The Next Wave e-zine has an interesting article by Steve Lewis titled "On Becoming Post-Gnostic." The article represents some refreshing and honest self-criticism for the Emerging Church. Lewis wonders whether the frequent notion that EC advocates "get it" in terms of what needs to be done by the church in postmodernity whereas other expressions of the church do not, might be a form of evangelical neo-Gnosticism. Lewis writes:
However, to be honest, I've also observed (in myself and others) a kind of smugness within the emerging church circles. While it is true that we have been awakened to a lot of the broken ways of thinking that modernity and mainstream evangelicalism have brought about, I believe we need to be careful here. When I have conversations with emerging types about the state of the church in North America, it seems that we tend to fancy ourselves as those who have figured stuff out to the degree that we've arrived at some higher state of spiritual awareness. Of course, we'd never state it in those terms, but I have to wonder if there's not some of that going on just below the surface. Is that not a gnostic way of thinking?This criticism of the EC, and questioning as whether this represents a form of Gnosticism might also be asked about other segments of evangelicalism. I was reminded of this during one of my recent seminars at Cornerstone Festival when a question came from the audience that articulated a spiritual vs. cultural sphere for Christian "battle" and ministry. Although I did not have time to respond as I should have, I spoke with author David Dark who was also in the audience, and we shared our mutual concern for this kind of Gnostic spiritual vs. material dichotomy. Coming from a broader perspective beyond the EC, and writing about apocalyptic in its biblical sense of an epiphany, unvealing or revelation, Dark writes in his book Everyday Apocalypse: The Sacred Revealed in Radiohead, The Simpsons and Other Pop Culture Icons (Brazos Press, 2002):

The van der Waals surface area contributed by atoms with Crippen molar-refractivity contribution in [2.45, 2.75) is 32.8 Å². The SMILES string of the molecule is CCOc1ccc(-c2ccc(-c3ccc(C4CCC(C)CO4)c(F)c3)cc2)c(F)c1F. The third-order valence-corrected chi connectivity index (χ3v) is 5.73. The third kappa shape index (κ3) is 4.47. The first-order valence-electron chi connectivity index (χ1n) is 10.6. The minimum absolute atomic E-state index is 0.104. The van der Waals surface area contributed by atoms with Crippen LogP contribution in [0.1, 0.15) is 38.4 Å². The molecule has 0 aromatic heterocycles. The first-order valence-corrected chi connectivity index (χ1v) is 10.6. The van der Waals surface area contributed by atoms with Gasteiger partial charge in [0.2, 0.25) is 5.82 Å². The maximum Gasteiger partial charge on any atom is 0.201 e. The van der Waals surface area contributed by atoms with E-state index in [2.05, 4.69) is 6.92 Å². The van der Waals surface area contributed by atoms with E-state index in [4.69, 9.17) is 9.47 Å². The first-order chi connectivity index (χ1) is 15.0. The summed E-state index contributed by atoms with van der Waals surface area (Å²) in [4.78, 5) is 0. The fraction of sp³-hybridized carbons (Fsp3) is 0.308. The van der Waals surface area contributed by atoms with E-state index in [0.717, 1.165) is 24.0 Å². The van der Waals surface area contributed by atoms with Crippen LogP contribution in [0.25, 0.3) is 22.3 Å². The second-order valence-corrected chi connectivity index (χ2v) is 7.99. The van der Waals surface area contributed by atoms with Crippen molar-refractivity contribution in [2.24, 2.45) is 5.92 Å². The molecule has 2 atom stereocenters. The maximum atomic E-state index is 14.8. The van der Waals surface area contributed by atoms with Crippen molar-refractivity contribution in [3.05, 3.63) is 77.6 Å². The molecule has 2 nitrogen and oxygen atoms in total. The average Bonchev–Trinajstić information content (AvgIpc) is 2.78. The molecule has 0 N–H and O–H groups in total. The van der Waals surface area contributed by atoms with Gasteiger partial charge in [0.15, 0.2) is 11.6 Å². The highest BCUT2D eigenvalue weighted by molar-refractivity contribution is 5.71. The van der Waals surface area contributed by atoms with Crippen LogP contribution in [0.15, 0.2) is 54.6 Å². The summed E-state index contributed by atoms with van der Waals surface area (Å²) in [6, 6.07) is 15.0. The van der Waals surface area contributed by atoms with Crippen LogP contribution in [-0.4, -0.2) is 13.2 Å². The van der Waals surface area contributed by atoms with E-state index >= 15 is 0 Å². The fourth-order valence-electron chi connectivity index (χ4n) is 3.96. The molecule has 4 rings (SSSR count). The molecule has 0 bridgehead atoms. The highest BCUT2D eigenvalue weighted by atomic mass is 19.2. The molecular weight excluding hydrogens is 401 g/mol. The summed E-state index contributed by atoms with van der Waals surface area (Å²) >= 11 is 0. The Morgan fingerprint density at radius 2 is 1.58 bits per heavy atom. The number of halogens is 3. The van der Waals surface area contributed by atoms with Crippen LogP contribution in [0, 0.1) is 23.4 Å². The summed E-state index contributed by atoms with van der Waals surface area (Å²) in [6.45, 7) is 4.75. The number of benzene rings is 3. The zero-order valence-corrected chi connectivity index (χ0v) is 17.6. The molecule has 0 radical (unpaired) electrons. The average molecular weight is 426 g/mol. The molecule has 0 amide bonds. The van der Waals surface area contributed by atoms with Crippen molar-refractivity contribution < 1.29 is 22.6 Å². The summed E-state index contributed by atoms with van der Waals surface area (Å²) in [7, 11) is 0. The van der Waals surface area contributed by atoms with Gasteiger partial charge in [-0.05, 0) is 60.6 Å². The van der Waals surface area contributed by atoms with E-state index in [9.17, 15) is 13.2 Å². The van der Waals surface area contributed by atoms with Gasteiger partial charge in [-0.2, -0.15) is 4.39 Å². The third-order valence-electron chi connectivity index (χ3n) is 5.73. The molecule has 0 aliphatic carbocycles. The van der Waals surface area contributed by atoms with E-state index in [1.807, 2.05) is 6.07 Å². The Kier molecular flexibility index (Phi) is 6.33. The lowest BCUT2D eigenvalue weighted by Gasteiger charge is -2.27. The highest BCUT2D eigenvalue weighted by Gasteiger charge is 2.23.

Our ability to recognize apocalyptic is, in our day, often most hindered by the popular, best-selling misunderstandings of biblical witness. Confusing the death-dealing forces that enslave, exploit, and crucify (what our biblical translations sometimes render "the world") for the created world itself, such so-called "apocalyptic" is a negation of this-worldly experience. It tends to view the physical as only fit for burning. In a kind of Gnostic-style propaganda, creation is deemed a sort of waiting room, irredeemable and best discarded. Confusing redemption for escape, real injustice - political and personal - goes mostly unengaged, and the actual, everyday world gets left behind. (page 11)While some evangelical theological systems lend themselves more to such Gnostic-style views than others, it is interesting to me that in all the evangelical fuming over neo-Gnostic interest in the Gospel of Judas and The Da Vinci Code, we seem to have missed our own Gnostic tendencies. While we rightly respond to those outside the church, perhaps its time to look more closely within our own communities. If we do the result might be not only corrected theologies, but greater missional and cultural engagement in our own backyards.
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